Integrated Health Center
of Inland Empire
of Inland Empire
Thyroid problems can cause all sorts of seemingly unrelated symptoms, so I’m not surprised that the findings of a recent study just added low libido to the list of frustrating indicators pointing to thyroid dysfunction. While thyroid hormone is most directly involved in metabolic activity, its influence is far-reaching in our bodies, affecting virtually every system including the heart, skeleton, and brain.
Thyroid symptoms rear their ugly heads when thyroid levels are too low, resulting in weight gain, fatigue, dry skin, hair loss, and cold intolerance. However, high thyroid levels also wreak havoc on the body and cause extreme weight loss, rapid heart rate and sweating, and symptoms of anxiety.
Thyroid hormones, like all hormones, have an optimal range that, when maintained, helps us to stay in good health.
Worse, is that conventional providers often brush off thyroid symptoms as “normal” or stress-related, and they rarely run the correct diagnostic labs to catch the imbalance early on. It’s true that, initially, an imbalanced thyroid can be hard to notice because symptoms can come on slowly, so it’s up to everyone to be informed and aware of the messages their body is sending them when things aren’t feeling quite right. Now we know that low libido is another warning sign that things may be headed in the wrong direction with your thyroid. Let’s go over the highlights of this most recent study so that you are armed with the data you need to stay on top of your thyroid health.
Most thyroid imbalance (over 90%) is caused by thyroid autoimmunity, which means the immune system is attacking thyroid proteins or the gland itself. A secondary reason for a thyroid imbalance is a growth or goiter on the thyroid that interferes with its ability to receive hormonal messages and produce the correct amount of thyroid hormone. While both autoimmunity or a growth on the thyroid will throw thyroid hormones out of whack, those with a growth had significantly fewer libido problems than those with autoimmunity.
If both goiter and autoimmunity cause an imbalanced thyroid, then why would the autoimmunity group report higher levels of libido loss? As an expert, this makes perfect sense to me because when autoimmunity is at the root of a thyroid disorder, high inflammation and gut problems underpin the thyroid dysfunction, and both are known to interact directly with sex hormone balance.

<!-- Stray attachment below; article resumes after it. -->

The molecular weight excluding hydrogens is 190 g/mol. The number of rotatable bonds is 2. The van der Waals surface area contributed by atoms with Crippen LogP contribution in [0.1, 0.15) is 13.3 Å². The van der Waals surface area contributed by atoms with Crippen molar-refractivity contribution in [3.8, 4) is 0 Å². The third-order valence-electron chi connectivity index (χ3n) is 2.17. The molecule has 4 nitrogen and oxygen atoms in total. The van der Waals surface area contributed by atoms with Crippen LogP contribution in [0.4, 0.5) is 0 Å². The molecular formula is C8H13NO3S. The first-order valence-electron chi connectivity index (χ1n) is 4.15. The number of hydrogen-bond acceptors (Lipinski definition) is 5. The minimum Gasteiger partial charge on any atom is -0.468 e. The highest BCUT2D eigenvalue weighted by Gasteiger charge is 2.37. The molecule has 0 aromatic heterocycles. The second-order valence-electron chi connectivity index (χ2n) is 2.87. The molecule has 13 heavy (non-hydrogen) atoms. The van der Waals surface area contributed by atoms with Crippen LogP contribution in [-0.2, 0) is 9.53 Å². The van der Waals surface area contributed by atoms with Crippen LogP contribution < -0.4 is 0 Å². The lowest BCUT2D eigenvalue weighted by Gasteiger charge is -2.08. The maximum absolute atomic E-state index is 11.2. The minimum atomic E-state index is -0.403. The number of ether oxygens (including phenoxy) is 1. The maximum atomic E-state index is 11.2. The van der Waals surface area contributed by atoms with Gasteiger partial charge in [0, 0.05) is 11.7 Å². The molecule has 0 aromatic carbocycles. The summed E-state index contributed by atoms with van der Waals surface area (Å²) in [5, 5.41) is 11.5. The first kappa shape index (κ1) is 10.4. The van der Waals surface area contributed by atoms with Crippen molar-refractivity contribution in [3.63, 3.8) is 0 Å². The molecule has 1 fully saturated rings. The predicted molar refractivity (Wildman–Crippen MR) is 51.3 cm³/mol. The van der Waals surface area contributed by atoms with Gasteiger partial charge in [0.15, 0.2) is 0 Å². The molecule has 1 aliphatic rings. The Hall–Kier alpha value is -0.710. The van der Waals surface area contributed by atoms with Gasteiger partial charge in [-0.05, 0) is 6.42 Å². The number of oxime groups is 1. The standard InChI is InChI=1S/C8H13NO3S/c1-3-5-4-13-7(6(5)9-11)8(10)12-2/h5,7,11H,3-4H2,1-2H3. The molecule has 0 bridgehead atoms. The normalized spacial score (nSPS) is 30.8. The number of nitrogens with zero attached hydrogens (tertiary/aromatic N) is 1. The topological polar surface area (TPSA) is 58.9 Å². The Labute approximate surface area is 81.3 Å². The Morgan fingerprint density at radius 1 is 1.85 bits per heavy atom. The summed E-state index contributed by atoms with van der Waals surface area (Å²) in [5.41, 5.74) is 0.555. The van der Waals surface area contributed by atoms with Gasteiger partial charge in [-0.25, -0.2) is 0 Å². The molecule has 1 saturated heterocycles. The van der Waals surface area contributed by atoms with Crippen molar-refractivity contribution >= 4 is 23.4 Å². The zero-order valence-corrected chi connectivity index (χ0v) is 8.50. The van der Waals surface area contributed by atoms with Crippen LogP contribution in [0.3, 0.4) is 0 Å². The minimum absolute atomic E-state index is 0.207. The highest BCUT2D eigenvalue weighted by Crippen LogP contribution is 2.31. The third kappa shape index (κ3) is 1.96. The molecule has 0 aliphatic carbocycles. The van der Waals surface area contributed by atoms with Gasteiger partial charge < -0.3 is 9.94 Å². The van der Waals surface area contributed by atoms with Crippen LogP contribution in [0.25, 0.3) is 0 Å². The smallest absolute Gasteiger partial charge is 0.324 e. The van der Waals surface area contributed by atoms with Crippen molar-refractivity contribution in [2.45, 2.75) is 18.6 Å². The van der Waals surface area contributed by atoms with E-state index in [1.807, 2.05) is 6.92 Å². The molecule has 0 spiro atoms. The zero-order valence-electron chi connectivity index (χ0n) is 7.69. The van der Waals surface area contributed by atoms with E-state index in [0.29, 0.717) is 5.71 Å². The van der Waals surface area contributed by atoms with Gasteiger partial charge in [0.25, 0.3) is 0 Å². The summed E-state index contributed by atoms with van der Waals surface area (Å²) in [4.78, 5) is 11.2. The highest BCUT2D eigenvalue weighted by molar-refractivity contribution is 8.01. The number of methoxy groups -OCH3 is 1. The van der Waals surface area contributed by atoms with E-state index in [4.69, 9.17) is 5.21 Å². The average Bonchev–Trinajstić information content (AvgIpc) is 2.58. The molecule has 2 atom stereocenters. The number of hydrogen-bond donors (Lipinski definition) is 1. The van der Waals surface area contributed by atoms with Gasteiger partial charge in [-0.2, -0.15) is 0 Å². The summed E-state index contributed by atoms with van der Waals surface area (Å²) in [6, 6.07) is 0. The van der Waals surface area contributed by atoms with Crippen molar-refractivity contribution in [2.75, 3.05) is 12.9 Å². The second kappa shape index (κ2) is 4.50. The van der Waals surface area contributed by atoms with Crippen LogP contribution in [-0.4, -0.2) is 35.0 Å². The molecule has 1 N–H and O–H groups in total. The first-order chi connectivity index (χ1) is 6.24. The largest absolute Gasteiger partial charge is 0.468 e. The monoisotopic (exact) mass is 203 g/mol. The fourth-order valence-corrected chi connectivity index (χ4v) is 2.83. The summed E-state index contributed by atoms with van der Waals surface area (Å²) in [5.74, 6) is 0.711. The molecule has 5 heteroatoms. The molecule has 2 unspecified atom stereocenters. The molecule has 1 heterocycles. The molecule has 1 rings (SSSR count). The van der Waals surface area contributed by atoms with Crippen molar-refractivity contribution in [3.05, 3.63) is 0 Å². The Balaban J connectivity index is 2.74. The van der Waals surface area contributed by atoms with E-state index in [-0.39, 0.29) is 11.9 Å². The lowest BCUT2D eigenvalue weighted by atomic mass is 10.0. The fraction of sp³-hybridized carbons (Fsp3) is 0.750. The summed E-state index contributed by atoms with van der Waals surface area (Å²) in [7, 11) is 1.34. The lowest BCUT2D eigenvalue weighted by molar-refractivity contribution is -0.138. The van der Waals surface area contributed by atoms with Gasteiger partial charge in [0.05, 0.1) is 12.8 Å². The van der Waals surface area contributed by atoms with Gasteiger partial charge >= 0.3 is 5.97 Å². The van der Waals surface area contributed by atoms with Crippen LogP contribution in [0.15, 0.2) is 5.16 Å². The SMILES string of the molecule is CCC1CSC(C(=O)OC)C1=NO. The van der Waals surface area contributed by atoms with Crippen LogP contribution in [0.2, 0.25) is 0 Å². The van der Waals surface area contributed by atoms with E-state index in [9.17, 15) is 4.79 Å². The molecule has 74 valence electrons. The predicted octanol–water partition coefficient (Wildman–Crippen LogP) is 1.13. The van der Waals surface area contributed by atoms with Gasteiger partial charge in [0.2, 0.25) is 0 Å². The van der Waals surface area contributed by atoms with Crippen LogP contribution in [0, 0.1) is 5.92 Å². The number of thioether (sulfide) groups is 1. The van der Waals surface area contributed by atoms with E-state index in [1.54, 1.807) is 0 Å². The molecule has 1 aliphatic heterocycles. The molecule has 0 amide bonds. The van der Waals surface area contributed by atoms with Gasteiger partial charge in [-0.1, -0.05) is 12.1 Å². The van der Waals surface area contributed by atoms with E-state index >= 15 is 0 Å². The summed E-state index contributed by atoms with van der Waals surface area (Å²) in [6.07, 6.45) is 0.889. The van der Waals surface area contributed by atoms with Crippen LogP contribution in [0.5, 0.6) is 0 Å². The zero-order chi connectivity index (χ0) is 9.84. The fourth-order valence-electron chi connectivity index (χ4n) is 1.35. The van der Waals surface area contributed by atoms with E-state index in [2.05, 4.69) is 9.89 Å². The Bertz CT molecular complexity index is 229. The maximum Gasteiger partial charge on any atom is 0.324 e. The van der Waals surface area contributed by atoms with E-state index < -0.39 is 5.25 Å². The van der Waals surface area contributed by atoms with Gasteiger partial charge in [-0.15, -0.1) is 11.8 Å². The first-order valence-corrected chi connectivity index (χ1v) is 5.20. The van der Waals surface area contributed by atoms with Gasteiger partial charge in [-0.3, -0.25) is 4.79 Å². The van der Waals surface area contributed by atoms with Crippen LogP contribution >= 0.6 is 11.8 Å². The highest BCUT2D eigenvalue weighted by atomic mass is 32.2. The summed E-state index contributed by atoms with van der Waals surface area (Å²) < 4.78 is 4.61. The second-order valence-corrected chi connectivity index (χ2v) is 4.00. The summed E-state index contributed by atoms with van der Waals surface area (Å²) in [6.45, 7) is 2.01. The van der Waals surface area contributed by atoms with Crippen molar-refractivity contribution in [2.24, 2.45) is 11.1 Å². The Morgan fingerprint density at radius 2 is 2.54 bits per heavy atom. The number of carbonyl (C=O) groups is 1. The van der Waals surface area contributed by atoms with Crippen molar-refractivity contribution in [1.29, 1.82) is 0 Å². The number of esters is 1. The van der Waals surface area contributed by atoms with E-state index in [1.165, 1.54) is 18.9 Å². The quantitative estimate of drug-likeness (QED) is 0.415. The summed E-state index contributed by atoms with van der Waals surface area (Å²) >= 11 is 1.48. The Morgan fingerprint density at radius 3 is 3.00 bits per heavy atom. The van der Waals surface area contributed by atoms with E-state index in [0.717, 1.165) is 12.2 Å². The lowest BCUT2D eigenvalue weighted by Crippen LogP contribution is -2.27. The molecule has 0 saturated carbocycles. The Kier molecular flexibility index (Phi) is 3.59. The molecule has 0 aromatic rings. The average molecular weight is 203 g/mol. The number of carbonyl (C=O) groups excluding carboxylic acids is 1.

The findings in this study underpin my belief that libido is not a thyroid problem as much as it is an inflammation problem. The study revealed that most people did not restore their libido even after taking thyroid replacement hormone and achieving “normal” thyroid levels.
The thyroid is not the biggest problem behind a low sex drive. Instead, we must dig deeper to find the root of inflammation and immune imbalance to repair the body from the ground up.
Low libido is not necessarily caused by a thyroid imbalance, but it can be a warning sign that your thyroid is in danger. If you‘ve lost your sex drive or are experiencing any of the previously listed symptoms of a thyroid imbalance, it is time for comprehensive testing and tailored treatment. While conventional providers rarely test for the critical markers of a thyroid imbalance, we employ the most up-to-date laboratory testing. Better, we will not stop investigating until we discover the core reasons behind your imbalance. This functional approach offers hope that conditions like thyroid imbalance can not only be identified but also corrected for good!